New Delhi: Nobel Laureate and Bharat Ratna Amartya Sen and Jean Dreze made a rare appearance at Sahitya Academi Hall on Saturday, 7th July, 2018, to participate in a discussion on his book Bharat Aur Uske Virodhabhas, published by Rajkamal Prakashan Samuh which is the Hindi translation of his book: An Uncertain Glory: The Contradictions of Modern India.
The session was moderated by journalists and author Saba Naqvi and Ravish Kumar. Ashok Maheshwari – MD,Rajkamal Prakashan Samuh, after welcoming the honorable guests, said how honoured and privileged he felt on an occasion of the Hindi translation of the book reaching out to so many readers.
Focussing on the three major aspects of the book, such issues as health care, education, corruption, lack of accountability, growing inequality, and their suppression in India’s elite-dominated public space, Sen and Drèze threw light on some of the aspects of democracy in their simplest manifestation, drive the successful implementation of welfare programs, such as the Public Distribution System. In return what the masses get is an inequitable treatment. In its critical analysis of India and its politics, both Sen and Dreze probe the analysis of the Indian economy and its enormous potential. They also discussed in brief the three primary points – Development as Freedom; Public Action and Fundamental Importance of Public Health and Education, and Social Security.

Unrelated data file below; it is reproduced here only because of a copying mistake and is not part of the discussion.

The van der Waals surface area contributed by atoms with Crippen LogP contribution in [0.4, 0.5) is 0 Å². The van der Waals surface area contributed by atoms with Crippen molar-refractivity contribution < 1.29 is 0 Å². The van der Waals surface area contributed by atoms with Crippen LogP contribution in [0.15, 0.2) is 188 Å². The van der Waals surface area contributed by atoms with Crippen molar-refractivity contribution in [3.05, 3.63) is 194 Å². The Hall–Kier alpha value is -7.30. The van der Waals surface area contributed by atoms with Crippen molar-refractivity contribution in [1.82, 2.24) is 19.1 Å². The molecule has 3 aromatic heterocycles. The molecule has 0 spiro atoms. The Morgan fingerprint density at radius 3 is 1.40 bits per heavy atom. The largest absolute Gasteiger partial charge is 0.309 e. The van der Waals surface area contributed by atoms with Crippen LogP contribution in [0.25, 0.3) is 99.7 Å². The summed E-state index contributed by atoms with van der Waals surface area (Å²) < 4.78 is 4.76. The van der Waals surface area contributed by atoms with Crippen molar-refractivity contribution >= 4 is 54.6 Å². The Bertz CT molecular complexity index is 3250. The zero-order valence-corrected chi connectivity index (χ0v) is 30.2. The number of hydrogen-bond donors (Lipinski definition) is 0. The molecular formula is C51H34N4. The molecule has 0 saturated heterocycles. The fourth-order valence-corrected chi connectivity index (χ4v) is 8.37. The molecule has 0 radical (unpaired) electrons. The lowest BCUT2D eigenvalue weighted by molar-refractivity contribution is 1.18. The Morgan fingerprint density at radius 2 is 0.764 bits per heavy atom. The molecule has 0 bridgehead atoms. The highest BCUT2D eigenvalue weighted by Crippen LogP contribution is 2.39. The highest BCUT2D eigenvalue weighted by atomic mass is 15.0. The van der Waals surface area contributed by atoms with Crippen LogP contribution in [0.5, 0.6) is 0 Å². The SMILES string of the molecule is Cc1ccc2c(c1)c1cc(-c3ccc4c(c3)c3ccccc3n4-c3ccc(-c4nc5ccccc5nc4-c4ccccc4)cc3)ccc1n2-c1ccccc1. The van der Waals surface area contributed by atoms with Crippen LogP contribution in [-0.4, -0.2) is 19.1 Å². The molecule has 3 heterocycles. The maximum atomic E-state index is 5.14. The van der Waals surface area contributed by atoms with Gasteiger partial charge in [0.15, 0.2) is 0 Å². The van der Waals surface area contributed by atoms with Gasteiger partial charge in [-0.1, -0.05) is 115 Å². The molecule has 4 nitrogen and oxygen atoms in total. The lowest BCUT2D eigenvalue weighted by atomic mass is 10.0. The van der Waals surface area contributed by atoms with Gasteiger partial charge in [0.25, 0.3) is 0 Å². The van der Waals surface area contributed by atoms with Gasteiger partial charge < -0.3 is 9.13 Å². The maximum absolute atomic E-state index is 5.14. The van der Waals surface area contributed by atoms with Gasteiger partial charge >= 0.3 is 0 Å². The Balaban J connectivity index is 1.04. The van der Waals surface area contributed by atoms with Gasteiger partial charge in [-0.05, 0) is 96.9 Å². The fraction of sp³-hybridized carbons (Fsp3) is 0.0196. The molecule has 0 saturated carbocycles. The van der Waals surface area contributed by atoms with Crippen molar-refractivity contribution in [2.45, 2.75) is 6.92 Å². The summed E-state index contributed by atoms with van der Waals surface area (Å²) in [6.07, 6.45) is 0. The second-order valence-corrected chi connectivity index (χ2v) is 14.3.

Emphasizing the need to look at overall welfare for the nation, Saba Naqvi asked Sen,”Why are we not able to achieve success? Citing references from his book, Sen explained how India is, unfortunately, many things, and, thus, many needs and demands of the people have been denied. Or not met with. In the same breath, he rued the raging controversy that made headlines in the media when the ruling party called The Taj Mahal unIndian.
The book that takes a comprehensive view of the inequality that pervades India, has been a joint endeavor of Sen and Dreze, though Sen called it as a book where he merely had 10 percent to offer while Dreze gave his 90 percent. Dreze was quick to clarify that it was “a joint 50-50 effort.”
Sen also underlined the idea of India that “needs to be modified.” He was direct in attacking the half baked partly genuine and partly fake form of politics that was more of a ‘Propaganda.”
Though the book deals with the time when after India gained independence in 1947, and the then government decided to adopt a political system that was democratic in nature and involved the existence of several political parties and many political rights, both Sen and Dreze felt that the Modi government has turned its back on some social security programmes and shared how much more needs to be done. Refuting voices of dissent that sound more like cynicism Dreze said that there is a somewhat resistance to social reform policy, he doesn’t see as the system getting collapsed.
During the question and Answer round, Sen was specifically asked to comment on the issue of Kashmir. In his characteristically unequivocal style, Sen didn’t mince words and said that to talk about Kashmir towards the tail end of a discussion would be gross injustice, and said that Kashmir needs a full-time examination and a conversation for another day.